Who benefits from the tensions between Kyrgyzstan and Tajikistan?

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Without comment
Who benefits from the tensions between Kyrgyzstan and Tajikistan?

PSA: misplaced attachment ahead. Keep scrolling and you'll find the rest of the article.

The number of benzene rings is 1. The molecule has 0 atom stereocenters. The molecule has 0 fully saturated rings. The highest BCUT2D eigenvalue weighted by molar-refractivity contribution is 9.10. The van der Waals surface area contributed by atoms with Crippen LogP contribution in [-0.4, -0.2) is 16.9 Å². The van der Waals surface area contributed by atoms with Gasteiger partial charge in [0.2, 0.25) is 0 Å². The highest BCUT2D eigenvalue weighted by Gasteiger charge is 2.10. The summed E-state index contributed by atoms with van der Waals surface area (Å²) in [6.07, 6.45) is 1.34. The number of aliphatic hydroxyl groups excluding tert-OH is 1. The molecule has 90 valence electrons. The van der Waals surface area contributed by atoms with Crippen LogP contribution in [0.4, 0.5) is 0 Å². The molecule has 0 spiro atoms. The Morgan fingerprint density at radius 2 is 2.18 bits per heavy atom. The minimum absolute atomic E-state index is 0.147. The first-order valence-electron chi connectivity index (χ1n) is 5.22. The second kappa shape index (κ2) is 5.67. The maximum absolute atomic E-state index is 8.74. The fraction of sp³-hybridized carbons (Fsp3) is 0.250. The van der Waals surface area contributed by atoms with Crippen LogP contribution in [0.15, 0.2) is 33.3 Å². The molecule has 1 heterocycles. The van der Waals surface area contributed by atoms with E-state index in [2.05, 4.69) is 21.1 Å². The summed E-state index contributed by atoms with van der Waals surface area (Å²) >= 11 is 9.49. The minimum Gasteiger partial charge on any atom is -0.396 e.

Following the collapse of the Soviet Union and the communist camp, the fifteen breakaway nations fought for years over border areas and were embroiled in endless armed conflicts, such as the Armenian-Azerbaijani conflict over Nagorno-Karabakh and bloody hostilities in eastern Ukraine. Tajikistan and Kyrgyzstan have had disagreements since the Soviet Union’s heyday in the mid-20th century. Tajikistan and Kyrgyzstan have been at odds over the region’s water resources and fertile agricultural lands ever since, but no definite settlement was required since the two countries were still part of the Soviet Union. During the two decades of negotiations over the border disputes between the two neighboring nations yielded in the demarcation of only 520 kilometers out of the 970-kilometer boundary between Tajikistan and Kyrgyzstan. As a result, constant tensions have erupted often between the two Muslim countries at various times. Recent border clashes between Tajikistan and Kyrgyzstan have further strained Tajik-Kyrgyz relations and resulted in the closure of Tajik-Kyrgyz land and air borders, casting doubt on regional integration plans such as the Casa-1000 power transmission line between the two countries, as well as a project to build railways, connecting China, Kyrgyzstan, Tajikistan, and Afghanistan. In the post-Cold War period, Central Asian states have traditionally prioritized security and preventing the spread of instability from their neighbors. Moreover, the drug war and its precarious ramifications have boosted security cooperation between the region’s nations and Russia, cementing Moscow’s dominance in these areas. Hence, tensions in Central Asia facilitate the presence and interference of foreign powers, potentially leading to the creation of extremist terrorist organizations, disrupting the means of collective cooperation in Central Asia, and exposing it to security risks. The rise of Russia’s influence in Central Asia and the restoration of its regional and global hegemony, and the growth of the Islamic Republic of Iran’s presence in the region, on the other hand, provoked the Western to pay close attention to Central Asia. Prior to 9/11, the Taliban’s conquest of Central Asia was a significant source of anxiety for Central Asia’s security as the Taliban took over 95 percent of Afghanistan in 2001. As a result, the governments of Kyrgyzstan, Tajikistan, and Uzbekistan agreed to allow the US and its allies access to their military installations to combat the Taliban and its terrorist allies. After two decades of futile war, the United States has finally decided to leave Afghanistan, while senior officials in the Pentagon are looking at ways to re-establish access to Central Asian bases, including those in Kyrgyzstan and Uzbekistan. Under the guise of maintaining security, the Americans are pursuing economic clout in the area as well as access to its oil riches. As a result, the tensions between Kyrgyzstan and Tajikistan may be exploited by Washington to further its concerns over the future of Afghanistan, amid reports indicating that the Taliban has been able to extend its activities in Afghanistan into Central Asian nations, particularly Tajikistan and Uzbekistan. Furthermore, tensions between Kyrgyzstan and Tajikistan may exacerbate the situation in the region, allowing the Saudi-backed extremist organizations to flourish, notably in Tajikistan. Today, the ominous prospect of hundreds of thousands of brainwashed Tajik and Kyrgyz nationals joining fanatic organizations in northern Afghanistan is quite alarming. The expansion of extremist organizations and an increasing number of recruits in Tajikistan and Kyrgyzstan will raise the likelihood of instability, insecurity, and interference by outside actors.

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